• Banded Elm Bark Beetle (Scolytus schevyrewi)
  • Birch Bark Beetle (Scolytus ratzeburgi)
  • Black Fir Sawyer / Beetle (Monochamus urussovi)
  • Black Pine Bark Beetle (Hylastes ater)
  • Brown Spruce Longhorn / Long-horned Beetle (Tetropium fuscum)
  • Common Eastern Bumblebee (Bombus impatiens)
  • Cottony Ash Psyllid (Psyllopsis discrepans)
  • Emerald Ash Borer (Agrilus planipennis)
  • European Fire Ant (Myrmica rubra)
  • European Oak Bark Beetle (Scolytus intricatus)
  • European / Eight-toothed Spruce Bark Beetle (Ips typographus)
  • European / Black Spruce Longhorn / Long-horned Beetle (Tetropium castaneum)
  • European / Sirex Woodwasp / Horntail (Sirex noctilio)
  • Eyed / Twin Spot Longhorn / Long-horned Beetle (Oberea oculata)
  • Fourteen-spotted Lady Beetle (Propylaea quatuordecimpunctata)
  • Great Capricorn Beetle (Cerambyx cerdo)
  • Great Spruce Bark Beetle (Dendroctonus micans)
  • Gypsy Moth (Lymantria dispar)
  • Hauser’s / Mountain Kyrgyz Engraver / Bark Beetle (Ips hauseri)
  • Hazelnut Long-horned Beetle / Hazlenut and Walnut Twig Borer (Oberea linearis)
  • Japanese Beetle (Popillia japonica)
  • Larch Bark Beetle (Ips subelongatus)
  • Large Pitch Tube Bark Beetle (Dendroctonus armandi)
  • Long-horned / Sawyer Beetle (Monochamus sartor)
  • Long-horned Beetle (Plagionotus arcuatus)
  • Long-horned Beetle (Xylotrechus rufilius)
  • Mountain Pine Beetle (Dendroctonus ponderosae)
  • Morawitz’s Bark Beetle (Scolytus morawitzi)
  • Pine Shoot Beetle (Tomicus piniperda)
  • Red-bodied Horntail / Woodwasp (Sirex rufiabdominis)
  • Red-haired Pine Bark Beetle (Hylurgus ligniperda)
  • Sevenspotted Ladybug (Coccinella septempunctata)
  • Six-spined / Six-toothed Engraver / Bark Beetle (Ips sexdentatus)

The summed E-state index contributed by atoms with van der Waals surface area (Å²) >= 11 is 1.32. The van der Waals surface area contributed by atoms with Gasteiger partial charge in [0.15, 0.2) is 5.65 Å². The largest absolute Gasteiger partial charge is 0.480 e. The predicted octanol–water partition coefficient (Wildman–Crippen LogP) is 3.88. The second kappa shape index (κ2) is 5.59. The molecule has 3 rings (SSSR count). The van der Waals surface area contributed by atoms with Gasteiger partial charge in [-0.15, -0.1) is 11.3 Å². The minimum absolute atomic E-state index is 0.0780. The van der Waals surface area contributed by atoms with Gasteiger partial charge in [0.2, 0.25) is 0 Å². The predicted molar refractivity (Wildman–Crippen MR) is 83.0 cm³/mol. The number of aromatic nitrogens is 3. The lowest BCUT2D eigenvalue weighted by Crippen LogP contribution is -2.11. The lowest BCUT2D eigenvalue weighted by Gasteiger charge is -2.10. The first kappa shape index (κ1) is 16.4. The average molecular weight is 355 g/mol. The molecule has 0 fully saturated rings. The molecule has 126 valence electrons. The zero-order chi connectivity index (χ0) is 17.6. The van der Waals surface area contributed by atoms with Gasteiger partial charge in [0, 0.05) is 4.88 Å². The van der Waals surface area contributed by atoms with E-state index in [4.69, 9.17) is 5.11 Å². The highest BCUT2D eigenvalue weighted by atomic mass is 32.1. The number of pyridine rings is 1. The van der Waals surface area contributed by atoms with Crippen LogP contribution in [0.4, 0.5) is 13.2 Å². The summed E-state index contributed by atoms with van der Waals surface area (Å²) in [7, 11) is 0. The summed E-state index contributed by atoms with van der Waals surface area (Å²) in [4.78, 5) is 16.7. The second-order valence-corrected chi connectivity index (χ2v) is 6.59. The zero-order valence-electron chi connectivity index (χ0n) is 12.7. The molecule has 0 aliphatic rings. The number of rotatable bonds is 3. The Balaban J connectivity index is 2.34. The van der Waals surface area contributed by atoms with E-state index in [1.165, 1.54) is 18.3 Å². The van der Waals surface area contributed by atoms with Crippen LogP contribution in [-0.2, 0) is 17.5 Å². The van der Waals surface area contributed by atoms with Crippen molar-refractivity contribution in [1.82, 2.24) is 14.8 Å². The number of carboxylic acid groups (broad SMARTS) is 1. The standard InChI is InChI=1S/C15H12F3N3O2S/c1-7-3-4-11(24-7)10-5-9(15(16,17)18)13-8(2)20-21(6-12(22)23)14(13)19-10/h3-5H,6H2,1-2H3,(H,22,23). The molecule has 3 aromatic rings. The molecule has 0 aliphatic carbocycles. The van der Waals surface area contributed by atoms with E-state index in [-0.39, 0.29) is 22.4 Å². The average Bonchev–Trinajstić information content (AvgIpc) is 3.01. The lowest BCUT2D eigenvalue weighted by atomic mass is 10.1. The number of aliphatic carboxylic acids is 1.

• Six-spined Spruce Bark Beetle (Pityogenes chalcographus)
  • Smaller Japanese Cedar Long-horned Beetle (Callidiellum rufipenne)
  • Thin-antenna Spruce Borer (Tetropium gracilicorne)
  • Two-spotted Oak Borer (Agrilus biguttatus)
  • Variegated Lady Beetle (Hippodamia variegata)

Amphibians (1)

  • American Bullfrog (Rana catesbeiana)

The Round Goby or scientifically known as Neogobius melanostomus lying on a pile of rocks under water.
Round Goby; Neogobius melanostomus
© Center for Great Lakes and Aquatic Sciences Archive, University of Michigan,

Aquatic Vertebrates (49)

  • Bighead (Asian) Carp (Hypophthalmichthys nobilis)
  • Black (Asian) Carp (Mylopharyngodon piceus)
  • Black Sea Silverside (Aphanius boyeri)
  • Blueback Herring (Alosa aestivalis)
  • Bluespotted Sunfish (Enneacanthus gloriosus)
  • Brown Trout (Salmo trutta)
  • Caspian Tyulka (Clupeonella caspia)
  • Chain Pickerel (Esox niger)
  • Chinook Salmon (Oncorhynchus tshawytscha)
  • Coho Salmon (Oncorhynchus kisutch)
  • Common Carp (Cyprinus carpio)
  • Common Red Fish /  Goldfish (Carp) (Carassius auratus)
  • Common Rudd (Scardinius erythrophthalmus)
  • Cutthroat Trout (Oncorhynchus clarki)
  • Eastern Mosquitofish (Gambusia holbrooki)
  • Eurasian minnow (Phoxinus phoxinus)